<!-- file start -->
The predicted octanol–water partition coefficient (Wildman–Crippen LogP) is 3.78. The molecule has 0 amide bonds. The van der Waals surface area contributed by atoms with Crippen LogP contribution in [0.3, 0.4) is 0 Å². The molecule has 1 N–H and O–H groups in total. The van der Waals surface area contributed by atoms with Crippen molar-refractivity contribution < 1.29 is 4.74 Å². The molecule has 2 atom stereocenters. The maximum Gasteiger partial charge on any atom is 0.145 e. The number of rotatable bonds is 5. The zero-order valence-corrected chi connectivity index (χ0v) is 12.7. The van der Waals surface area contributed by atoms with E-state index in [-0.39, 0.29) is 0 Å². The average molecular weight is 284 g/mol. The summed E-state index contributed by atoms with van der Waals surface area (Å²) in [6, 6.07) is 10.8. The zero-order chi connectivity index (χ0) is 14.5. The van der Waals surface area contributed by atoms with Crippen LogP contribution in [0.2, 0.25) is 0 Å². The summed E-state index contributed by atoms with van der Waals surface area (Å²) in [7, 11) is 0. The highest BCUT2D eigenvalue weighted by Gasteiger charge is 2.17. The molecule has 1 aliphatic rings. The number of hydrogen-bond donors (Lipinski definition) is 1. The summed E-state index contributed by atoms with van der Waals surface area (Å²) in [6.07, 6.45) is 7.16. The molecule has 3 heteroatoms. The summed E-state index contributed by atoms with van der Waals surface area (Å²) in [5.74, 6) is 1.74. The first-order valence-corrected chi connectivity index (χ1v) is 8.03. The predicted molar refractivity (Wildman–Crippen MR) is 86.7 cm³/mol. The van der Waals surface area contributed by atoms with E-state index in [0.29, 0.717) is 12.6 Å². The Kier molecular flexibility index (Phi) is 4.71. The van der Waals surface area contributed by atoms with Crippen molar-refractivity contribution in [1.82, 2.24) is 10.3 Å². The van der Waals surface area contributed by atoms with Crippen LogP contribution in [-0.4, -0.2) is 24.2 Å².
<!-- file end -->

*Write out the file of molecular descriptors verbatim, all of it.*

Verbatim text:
The predicted octanol–water partition coefficient (Wildman–Crippen LogP) is 3.78. The molecule has 0 amide bonds. The van der Waals surface area contributed by atoms with Crippen LogP contribution in [0.3, 0.4) is 0 Å². The molecule has 1 N–H and O–H groups in total. The van der Waals surface area contributed by atoms with Crippen molar-refractivity contribution < 1.29 is 4.74 Å². The molecule has 2 atom stereocenters. The maximum Gasteiger partial charge on any atom is 0.145 e. The number of rotatable bonds is 5. The zero-order valence-corrected chi connectivity index (χ0v) is 12.7. The van der Waals surface area contributed by atoms with E-state index in [-0.39, 0.29) is 0 Å². The average molecular weight is 284 g/mol. The summed E-state index contributed by atoms with van der Waals surface area (Å²) in [6, 6.07) is 10.8. The zero-order chi connectivity index (χ0) is 14.5. The van der Waals surface area contributed by atoms with Crippen LogP contribution in [0.2, 0.25) is 0 Å². The summed E-state index contributed by atoms with van der Waals surface area (Å²) in [7, 11) is 0. The highest BCUT2D eigenvalue weighted by Gasteiger charge is 2.17. The molecule has 1 aliphatic rings. The number of hydrogen-bond donors (Lipinski definition) is 1. The summed E-state index contributed by atoms with van der Waals surface area (Å²) in [6.07, 6.45) is 7.16. The molecule has 3 heteroatoms. The summed E-state index contributed by atoms with van der Waals surface area (Å²) in [5.74, 6) is 1.74. The first-order valence-corrected chi connectivity index (χ1v) is 8.03. The predicted molar refractivity (Wildman–Crippen MR) is 86.7 cm³/mol. The van der Waals surface area contributed by atoms with E-state index in [0.29, 0.717) is 12.6 Å². The Kier molecular flexibility index (Phi) is 4.71. The van der Waals surface area contributed by atoms with Crippen molar-refractivity contribution in [1.82, 2.24) is 10.3 Å². The van der Waals surface area contributed by atoms with Crippen LogP contribution in [-0.4, -0.2) is 24.2 Å².